Big Questions You Asked
I am continuing to answer questions that were submitted during our “Big Questions” sermon series. In particular, there were questions related to prayer, infertility, and parenting.
Two questions that came in were, “Why do my prayers go unanswered?” and “In the church, it is commonly said that the answers to prayers are either yes, no, or wait. Given that, how do we know prayers are actually being answered? This seems very much open to confirmation bias. For example, if a loved one is gravely ill and I pray that they be healed, what could possibly happen to indicate that prayer is not working? If they are healed, I can assume the answer to my prayer was 'yes', if they die I can assume the answer to my prayer was 'no', and while I wait for one of those two outcomes, I can assume the answer was 'wait'.”
These are both common and insightful questions and to answer them, I think the first thing we need to do is remember what prayer is all about. While we often use prayer to submit our requests to God, we need to recognize that we should also use this prayer time to talk with God. Our prayers should be filled with praise of God and also confession of our own sin, not just requests for Him to do something -- whatever it is that we think is best in a situation. When we ask God for something, we can do so boldly, but also need to recognize that His perspective is different from ours. When God says “no” to a request of ours, it does not mean that He doesn’t love us; at times, it may come from a sin that is in our lives (as 1 Peter 3:7 talks about how husbands are to treat their wives and indicates that not treating them correctly could lead to prayers being hindered). It may also come from God having a better plan for us; Jesus prayed in the Garden of Gethsemane for the Father to take away the cup of suffering that he would face (Matthew 27:39), but God does not. Jesus notes in his request that he will submit to God’s will in this - and we should too. When we ask for God to do something and we see it happen, we know He has said “yes”, when we do not see it happen we know He has said “no”, but that there is a good and better purpose for the “no”. The idea of “wait” is a reminder that the “yes” might not be immediate; at times we will wait and should not grow discouraged. In fact, at times we see God answering prayers in the Bible over long periods of time. Above all, our prayers should lead us to depend upon God and not ourselves, so when He says “yes”, we know it is because of God and when He says “no”, we need to remember that His ways are best.
A number of questions came in on the topic of infertility, asking “How does God decide who is able to have biological children?” “Why do some women who really want a family experience infertility while others have children who don’t want them and mistreat or abandon them?” and “How do we know when it might be time to stop spending money on fertility treatments and start an adoption process or give up on the dream of having biological children?”
The number of questions that came in on this topic reminds us of how many couples struggle with infertility, with the CDC reporting that approximately 10% (1 in 10) of women experience infertility. When you read through the Bible, there are stories of godly women who struggled with infertility - Sarah, Rebekah, Rachel, Manoah’s wife (the mother of Samson), and Elizabeth (the mother of John the Baptist). Therefore, it is clear that it is not a lack of faith or godly character that leads to infertility. While these stories all feature women who eventually had children, not all are promised that. Why some are able to have biological children while others are not is a mystery (one that often has no biological answer). There is also not a specific answer regarding whether to continue to pursue treatment, begin the adoption process, or give up the dream of having children. When it comes to these big decisions in life, it is important to consult God’s Word to make sure that we are pursuing what honors Him, spend time in prayer to see what He is laying on our hearts, and also to seek the counsel and guidance of godly individuals who know and love us. If you are looking for a book on the subject, this recent book by Matthew Ardo offers biblical insight and wise, sensitive counsel that may be of help.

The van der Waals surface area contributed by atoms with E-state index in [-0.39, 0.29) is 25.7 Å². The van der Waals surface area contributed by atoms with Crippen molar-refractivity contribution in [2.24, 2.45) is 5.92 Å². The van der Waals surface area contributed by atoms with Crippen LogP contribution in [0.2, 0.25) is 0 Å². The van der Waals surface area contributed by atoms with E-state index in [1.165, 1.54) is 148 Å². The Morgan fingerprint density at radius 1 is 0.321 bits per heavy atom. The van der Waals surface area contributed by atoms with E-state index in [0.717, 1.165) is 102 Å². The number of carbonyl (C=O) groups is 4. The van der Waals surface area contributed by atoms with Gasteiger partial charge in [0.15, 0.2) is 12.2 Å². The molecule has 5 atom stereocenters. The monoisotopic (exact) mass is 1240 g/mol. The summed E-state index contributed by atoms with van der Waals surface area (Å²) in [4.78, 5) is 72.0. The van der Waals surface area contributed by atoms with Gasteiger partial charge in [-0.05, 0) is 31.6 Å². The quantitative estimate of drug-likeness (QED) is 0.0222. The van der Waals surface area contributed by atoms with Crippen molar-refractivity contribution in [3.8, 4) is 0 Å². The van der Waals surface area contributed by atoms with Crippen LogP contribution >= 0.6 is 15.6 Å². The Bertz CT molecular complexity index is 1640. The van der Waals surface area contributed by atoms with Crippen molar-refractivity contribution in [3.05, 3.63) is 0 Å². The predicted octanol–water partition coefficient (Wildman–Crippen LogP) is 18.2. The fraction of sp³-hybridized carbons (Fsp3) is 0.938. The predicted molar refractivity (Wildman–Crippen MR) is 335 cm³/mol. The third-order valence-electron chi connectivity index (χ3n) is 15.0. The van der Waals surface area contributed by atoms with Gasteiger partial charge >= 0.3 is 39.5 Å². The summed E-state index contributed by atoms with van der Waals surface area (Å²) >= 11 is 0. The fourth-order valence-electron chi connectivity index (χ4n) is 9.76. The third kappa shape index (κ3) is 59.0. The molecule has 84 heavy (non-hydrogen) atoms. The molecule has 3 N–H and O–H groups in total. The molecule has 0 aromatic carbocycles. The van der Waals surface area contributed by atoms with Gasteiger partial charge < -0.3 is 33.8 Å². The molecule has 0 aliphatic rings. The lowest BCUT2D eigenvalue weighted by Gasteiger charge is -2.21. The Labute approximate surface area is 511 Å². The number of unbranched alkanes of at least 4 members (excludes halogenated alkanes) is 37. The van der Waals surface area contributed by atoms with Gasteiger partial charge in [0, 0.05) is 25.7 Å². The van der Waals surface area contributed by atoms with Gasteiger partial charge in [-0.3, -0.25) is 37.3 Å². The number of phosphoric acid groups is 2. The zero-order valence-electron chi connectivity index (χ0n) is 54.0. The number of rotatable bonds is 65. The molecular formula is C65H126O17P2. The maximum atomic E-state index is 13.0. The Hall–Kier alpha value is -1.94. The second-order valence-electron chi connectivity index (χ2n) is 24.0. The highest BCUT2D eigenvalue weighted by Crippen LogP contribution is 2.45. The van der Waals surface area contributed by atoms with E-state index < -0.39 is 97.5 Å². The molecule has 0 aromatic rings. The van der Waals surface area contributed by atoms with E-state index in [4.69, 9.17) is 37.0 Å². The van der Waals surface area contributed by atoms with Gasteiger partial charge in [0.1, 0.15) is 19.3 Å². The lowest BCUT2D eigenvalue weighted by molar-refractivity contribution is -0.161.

Parents and Parenting
There were a number of questions submitted regarding parents and parenting. Someone asked, “Why isn’t there a commandment to honor your children as there is to honor your father and mother? Isn’t it more important to value your children than to not covet your neighbor’s goods?”
Three things came to mind as I pondered this question. First, I think it is helpful to remember that the commands and prohibitions that we see in the Bible are the things we seem to most struggle with in terms of doing or not doing -- there is no command to breathe (as we do that naturally!). Perhaps there is no command to honor your children because this seems to come naturally (though there are struggles in it). However, there is a command to honor our parents because we are more likely to struggle with respecting authority and honoring others than we do with loving their children (parents are also more likely to covet than not to love their kids). A second thing that came to mind is that the 10 Commandments have often been viewed as the summary of all the Old Testament laws, almost serving as headings that you can put above all laws. In this scheme, the command to honor your mother and father is connected to all commands and laws about authority; therefore, it makes the “top ten list” because of how it functions in this regard. The command to love your children is reflected in the commands as a whole, as we are called to love our neighbor as ourselves. A third and final thought comes from studying Reformed catechisms - teaching tools in our faith tradition. These catechisms remind us that the 10 Commandments are not just “don’ts” but also include the inverse of what we should do as well. It is not just “don’t kill people”, but seek the good of your neighbor. In discussing the fifth commandment, the Westminster Larger Catechism notes that it features both duties and sins of inferiors to superiors, but also superiors to inferiors - implying that embedded in this command would be needed for parents (superiors) to honor the inferior (children). Therefore, while not explicitly saying in the 10 Commandments to love and honor your children, it is inherent in the commandments that are listed. (For more on this, look at Westminster Larger Catechism Q & A 120-132.)